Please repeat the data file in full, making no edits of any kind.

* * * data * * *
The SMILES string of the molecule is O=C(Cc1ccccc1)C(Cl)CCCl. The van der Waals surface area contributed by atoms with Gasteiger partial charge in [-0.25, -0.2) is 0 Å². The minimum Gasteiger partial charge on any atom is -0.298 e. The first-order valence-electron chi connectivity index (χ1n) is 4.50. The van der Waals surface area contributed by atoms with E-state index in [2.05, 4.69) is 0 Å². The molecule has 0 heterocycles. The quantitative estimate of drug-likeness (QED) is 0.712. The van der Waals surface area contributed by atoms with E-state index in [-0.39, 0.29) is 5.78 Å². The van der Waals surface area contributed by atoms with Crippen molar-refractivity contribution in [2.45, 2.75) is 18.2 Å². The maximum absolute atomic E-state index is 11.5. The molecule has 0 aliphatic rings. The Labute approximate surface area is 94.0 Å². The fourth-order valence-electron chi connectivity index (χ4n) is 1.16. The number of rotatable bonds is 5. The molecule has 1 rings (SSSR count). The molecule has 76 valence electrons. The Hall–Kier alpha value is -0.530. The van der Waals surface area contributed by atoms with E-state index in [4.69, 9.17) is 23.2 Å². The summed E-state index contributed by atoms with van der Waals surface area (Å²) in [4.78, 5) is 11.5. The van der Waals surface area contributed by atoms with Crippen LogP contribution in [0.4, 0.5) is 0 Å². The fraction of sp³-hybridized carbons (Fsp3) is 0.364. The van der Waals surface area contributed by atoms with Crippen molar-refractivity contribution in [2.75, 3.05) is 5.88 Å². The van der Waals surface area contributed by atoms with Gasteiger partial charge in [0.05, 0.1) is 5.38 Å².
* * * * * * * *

The SMILES string of the molecule is O=C(Cc1ccccc1)C(Cl)CCCl. The van der Waals surface area contributed by atoms with Gasteiger partial charge in [-0.25, -0.2) is 0 Å². The minimum Gasteiger partial charge on any atom is -0.298 e. The first-order valence-electron chi connectivity index (χ1n) is 4.50. The van der Waals surface area contributed by atoms with E-state index in [2.05, 4.69) is 0 Å². The molecule has 0 heterocycles. The quantitative estimate of drug-likeness (QED) is 0.712. The van der Waals surface area contributed by atoms with E-state index in [-0.39, 0.29) is 5.78 Å². The van der Waals surface area contributed by atoms with Crippen molar-refractivity contribution in [2.45, 2.75) is 18.2 Å². The maximum absolute atomic E-state index is 11.5. The molecule has 0 aliphatic rings. The Labute approximate surface area is 94.0 Å². The fourth-order valence-electron chi connectivity index (χ4n) is 1.16. The number of rotatable bonds is 5. The molecule has 1 rings (SSSR count). The molecule has 76 valence electrons. The Hall–Kier alpha value is -0.530. The van der Waals surface area contributed by atoms with E-state index in [4.69, 9.17) is 23.2 Å². The summed E-state index contributed by atoms with van der Waals surface area (Å²) in [4.78, 5) is 11.5. The van der Waals surface area contributed by atoms with Crippen LogP contribution in [0.4, 0.5) is 0 Å². The fraction of sp³-hybridized carbons (Fsp3) is 0.364. The van der Waals surface area contributed by atoms with Crippen molar-refractivity contribution in [2.75, 3.05) is 5.88 Å². The van der Waals surface area contributed by atoms with Gasteiger partial charge in [0.05, 0.1) is 5.38 Å².